Scherer, Bill, Jul 28, 2003
    #1
    1. Advertising

  2. "Scherer, Bill" <> wrote in message news:<>...

    Hey "dot" is great! I didn't know about it before readin your post.

    In a very short time I came out with the following recipe to draw
    Python inheritance hierarchies (which I post since it is pretty
    short and useful ;):


    "How to draw inheritance hierarchies via dot"

    import os

    def label(i,n):
    if n>1: return '[label="%s"]' % (i+1)
    return ""

    def dotMRO(cls):
    "Generates the dot code for the MRO directed graph"
    yield "digraph MRo_Of_%s{\n" % cls.__name__
    for c in cls.__mro__:
    n=len(c.__bases__)
    yield ' '.join([' %s -> %s %s;' % (b.__name__,c.__name__,label(i,n))
    for i,b in enumerate(c.__bases__)])
    yield '}'

    # Example hierarchy
    O = object
    class F(O): pass
    class E(O): pass
    class D(O): pass
    class G(O): pass
    class C(F,D,G): pass
    class B(E,D): pass
    class A(B,C): pass

    # creates the graph
    dotcode='\n'.join(dotMRO(A)); print dotcode
    os.system('echo "%s" | dot -Tps > prova.ps' % dotcode)
    os.system('gv prova.ps&')

    Assuming you have "dot" and the standard Unix tools installed this
    will generate a very nice diagram. I am open to suggestion to improve it,
    since this is may first trial with "dot". I am quite impressed by the
    easy of use.

    Very nice!


    Michele
     
    Michele Simionato, Jul 29, 2003
    #2
    1. Advertising

  3. On 28 Jul 2003 16:30:03 -0700, (Michele Simionato) wrote:

    >"Scherer, Bill" <> wrote in message news:<>...
    >
    >Hey "dot" is great! I didn't know about it before readin your post.
    >
    >In a very short time I came out with the following recipe to draw
    >Python inheritance hierarchies (which I post since it is pretty
    >short and useful ;):
    >

    Well, here's the version with connectors:

    ====< pptree.py >===============================================
    # pptree.py v 0.01 -- 20030728 22:20:17 bokr

    class TextBox:
    def __init__(self, text):
    self.text = text
    lines = text.splitlines()
    self.bb = len(lines)+2, max(map(len, lines))+2 # rows,cols bounding box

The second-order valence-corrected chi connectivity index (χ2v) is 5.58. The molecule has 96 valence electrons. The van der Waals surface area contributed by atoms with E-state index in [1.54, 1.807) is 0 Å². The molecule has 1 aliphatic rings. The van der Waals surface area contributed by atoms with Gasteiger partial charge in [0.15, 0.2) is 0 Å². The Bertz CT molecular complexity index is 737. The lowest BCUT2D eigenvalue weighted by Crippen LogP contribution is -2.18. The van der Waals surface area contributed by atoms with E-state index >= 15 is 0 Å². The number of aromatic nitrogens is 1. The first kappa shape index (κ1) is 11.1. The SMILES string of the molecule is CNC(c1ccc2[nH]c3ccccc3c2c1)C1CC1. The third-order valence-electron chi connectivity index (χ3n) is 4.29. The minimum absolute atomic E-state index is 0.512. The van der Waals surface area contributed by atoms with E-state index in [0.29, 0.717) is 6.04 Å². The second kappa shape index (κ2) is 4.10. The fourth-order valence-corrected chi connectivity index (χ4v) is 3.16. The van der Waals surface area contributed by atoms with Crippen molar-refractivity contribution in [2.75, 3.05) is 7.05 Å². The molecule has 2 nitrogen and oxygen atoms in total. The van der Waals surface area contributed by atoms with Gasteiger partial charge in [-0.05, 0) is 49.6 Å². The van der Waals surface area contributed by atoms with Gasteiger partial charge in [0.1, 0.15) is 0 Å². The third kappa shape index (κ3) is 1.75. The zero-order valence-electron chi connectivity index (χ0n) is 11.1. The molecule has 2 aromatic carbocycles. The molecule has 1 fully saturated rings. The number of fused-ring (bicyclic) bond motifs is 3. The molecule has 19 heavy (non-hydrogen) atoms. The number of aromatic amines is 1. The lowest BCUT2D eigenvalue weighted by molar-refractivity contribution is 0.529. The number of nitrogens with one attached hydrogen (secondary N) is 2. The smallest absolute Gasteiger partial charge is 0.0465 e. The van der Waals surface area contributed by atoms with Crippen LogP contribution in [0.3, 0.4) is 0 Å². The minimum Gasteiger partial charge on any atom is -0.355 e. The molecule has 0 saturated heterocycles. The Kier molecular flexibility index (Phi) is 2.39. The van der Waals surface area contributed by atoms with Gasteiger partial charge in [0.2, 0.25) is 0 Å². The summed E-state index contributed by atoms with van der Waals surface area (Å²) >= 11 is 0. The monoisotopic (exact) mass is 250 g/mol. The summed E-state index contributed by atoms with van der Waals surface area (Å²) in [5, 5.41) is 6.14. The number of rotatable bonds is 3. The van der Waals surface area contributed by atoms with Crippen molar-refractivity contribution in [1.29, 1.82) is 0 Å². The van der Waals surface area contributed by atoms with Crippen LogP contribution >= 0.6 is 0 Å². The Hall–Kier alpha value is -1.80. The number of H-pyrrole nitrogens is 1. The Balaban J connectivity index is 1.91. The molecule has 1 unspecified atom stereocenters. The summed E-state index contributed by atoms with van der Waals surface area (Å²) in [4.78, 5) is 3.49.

def __str__(self):
    return self.text

    class Node:
    PageHeight = 6*11; PageWidth = 78
    def __repr__(self): return '<Node w/ text %r ...>'%self.textBox.text.splitlines()[0]
    def treebb(self): # tree bb incl this node
    childMaxHeight, childTotWidth = 0, 0
    for child in self.children:
    h, w = child.treebb()
    childMaxHeight = max(childMaxHeight, h)
    childTotWidth += w
    ret = childMaxHeight+self.textBox.bb[0], max(childTotWidth, self.textBox.bb[1])
    return ret
    def __init__(self, textBox):
    self.textBox = textBox
    self.children = []

    def boxlines(node, boxHeight, boxWidth):
    oh, ow = node.textBox.bb # this node top text box bb
    th, tw = node.treebb() # minimal child tree bb incl text box at top

    render = ['']*boxHeight
    ofmt = '|%%%ds|'% (ow-2)
    render[0] = ('+'+'-'*(ow-2)+'+').center(boxWidth)
    iLine=1
    for line in node.textBox.text.splitlines():
    render[iLine] = (ofmt%line).center(boxWidth)
    iLine += 1
    render[iLine] = render[0]
    iLine += 1
    if node.children:
    availSepSpaces = boxWidth - tw
    nch = len(node.children)
    sep = nch>1 and availSepSpaces//nch or 0
    childBoxes = []
    for child in node.children:
    chh, chw = child.treebb()
    childBoxes.append(child.boxlines(boxHeight-oh-1, sep and chw+sep or boxWidth))
    cbhs = map(len, childBoxes); assert max(cbhs)==min(cbhs) # all child boxes same ht
    # do connector line (with wasteful repetition)
    conn = ''.join(['+'.center(sep and child.treebb()[1]+sep or boxWidth)
    for child in node.children])
    conn = conn.center(boxWidth)
    first = conn.find('+'); last = conn.rfind('+')
    conn = conn[:first] + conn[first:last].replace(' ','-') + conn[last:]
    center = '+'.center(boxWidth).find('+') # whatever the alg is
    conn = list(conn); conn
    ='|'; conn = ''.join(conn)
    render[iLine] = conn
    for iChildline in xrange(cbhs[0]):
    iLine += 1
    render[iLine] = ''.join(
    [childBox[iChildline] for childBox in childBoxes]